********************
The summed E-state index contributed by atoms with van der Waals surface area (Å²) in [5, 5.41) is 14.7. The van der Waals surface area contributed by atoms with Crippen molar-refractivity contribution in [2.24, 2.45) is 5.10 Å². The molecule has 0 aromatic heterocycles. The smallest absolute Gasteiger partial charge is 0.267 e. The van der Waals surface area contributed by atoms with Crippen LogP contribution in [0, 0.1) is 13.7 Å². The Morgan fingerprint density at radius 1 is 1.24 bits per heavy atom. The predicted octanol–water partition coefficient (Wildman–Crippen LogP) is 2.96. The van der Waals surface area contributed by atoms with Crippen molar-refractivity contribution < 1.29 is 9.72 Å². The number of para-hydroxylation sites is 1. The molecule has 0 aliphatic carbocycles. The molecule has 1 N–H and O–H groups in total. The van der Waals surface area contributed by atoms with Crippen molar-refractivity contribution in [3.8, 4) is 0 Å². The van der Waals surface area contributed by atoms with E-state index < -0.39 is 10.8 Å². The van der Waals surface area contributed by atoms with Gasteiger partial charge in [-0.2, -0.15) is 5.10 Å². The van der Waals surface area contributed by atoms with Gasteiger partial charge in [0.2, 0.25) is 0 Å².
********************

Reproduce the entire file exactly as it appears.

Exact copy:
The summed E-state index contributed by atoms with van der Waals surface area (Å²) in [5, 5.41) is 14.7. The van der Waals surface area contributed by atoms with Crippen molar-refractivity contribution in [2.24, 2.45) is 5.10 Å². The molecule has 0 aromatic heterocycles. The smallest absolute Gasteiger partial charge is 0.267 e. The van der Waals surface area contributed by atoms with Crippen LogP contribution in [0, 0.1) is 13.7 Å². The Morgan fingerprint density at radius 1 is 1.24 bits per heavy atom. The predicted octanol–water partition coefficient (Wildman–Crippen LogP) is 2.96. The van der Waals surface area contributed by atoms with Crippen molar-refractivity contribution < 1.29 is 9.72 Å². The number of para-hydroxylation sites is 1. The molecule has 0 aliphatic carbocycles. The molecule has 1 N–H and O–H groups in total. The van der Waals surface area contributed by atoms with Crippen molar-refractivity contribution in [3.8, 4) is 0 Å². The van der Waals surface area contributed by atoms with E-state index < -0.39 is 10.8 Å². The van der Waals surface area contributed by atoms with Gasteiger partial charge in [-0.2, -0.15) is 5.10 Å². The van der Waals surface area contributed by atoms with Gasteiger partial charge in [0.2, 0.25) is 0 Å².